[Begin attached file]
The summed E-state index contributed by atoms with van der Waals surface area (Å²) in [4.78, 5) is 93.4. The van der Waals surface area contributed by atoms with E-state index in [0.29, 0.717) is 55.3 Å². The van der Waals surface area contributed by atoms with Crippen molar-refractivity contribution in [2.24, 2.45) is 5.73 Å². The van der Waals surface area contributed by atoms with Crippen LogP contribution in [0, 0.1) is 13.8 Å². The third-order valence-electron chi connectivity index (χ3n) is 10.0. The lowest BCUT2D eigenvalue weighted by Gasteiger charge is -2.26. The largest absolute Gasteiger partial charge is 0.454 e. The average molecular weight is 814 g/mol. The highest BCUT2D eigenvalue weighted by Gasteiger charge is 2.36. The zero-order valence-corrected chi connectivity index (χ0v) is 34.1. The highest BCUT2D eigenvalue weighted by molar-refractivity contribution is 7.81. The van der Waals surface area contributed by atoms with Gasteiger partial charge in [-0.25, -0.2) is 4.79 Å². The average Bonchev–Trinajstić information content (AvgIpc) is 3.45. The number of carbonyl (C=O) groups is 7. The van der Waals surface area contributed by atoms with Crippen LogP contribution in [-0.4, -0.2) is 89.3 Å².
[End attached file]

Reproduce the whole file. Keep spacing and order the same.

The summed E-state index contributed by atoms with van der Waals surface area (Å²) in [4.78, 5) is 93.4. The van der Waals surface area contributed by atoms with E-state index in [0.29, 0.717) is 55.3 Å². The van der Waals surface area contributed by atoms with Crippen molar-refractivity contribution in [2.24, 2.45) is 5.73 Å². The van der Waals surface area contributed by atoms with Crippen LogP contribution in [0, 0.1) is 13.8 Å². The third-order valence-electron chi connectivity index (χ3n) is 10.0. The lowest BCUT2D eigenvalue weighted by Gasteiger charge is -2.26. The largest absolute Gasteiger partial charge is 0.454 e. The average molecular weight is 814 g/mol. The highest BCUT2D eigenvalue weighted by Gasteiger charge is 2.36. The zero-order valence-corrected chi connectivity index (χ0v) is 34.1. The highest BCUT2D eigenvalue weighted by molar-refractivity contribution is 7.81. The van der Waals surface area contributed by atoms with Gasteiger partial charge in [-0.25, -0.2) is 4.79 Å². The average Bonchev–Trinajstić information content (AvgIpc) is 3.45. The number of carbonyl (C=O) groups is 7. The van der Waals surface area contributed by atoms with Crippen LogP contribution in [-0.4, -0.2) is 89.3 Å².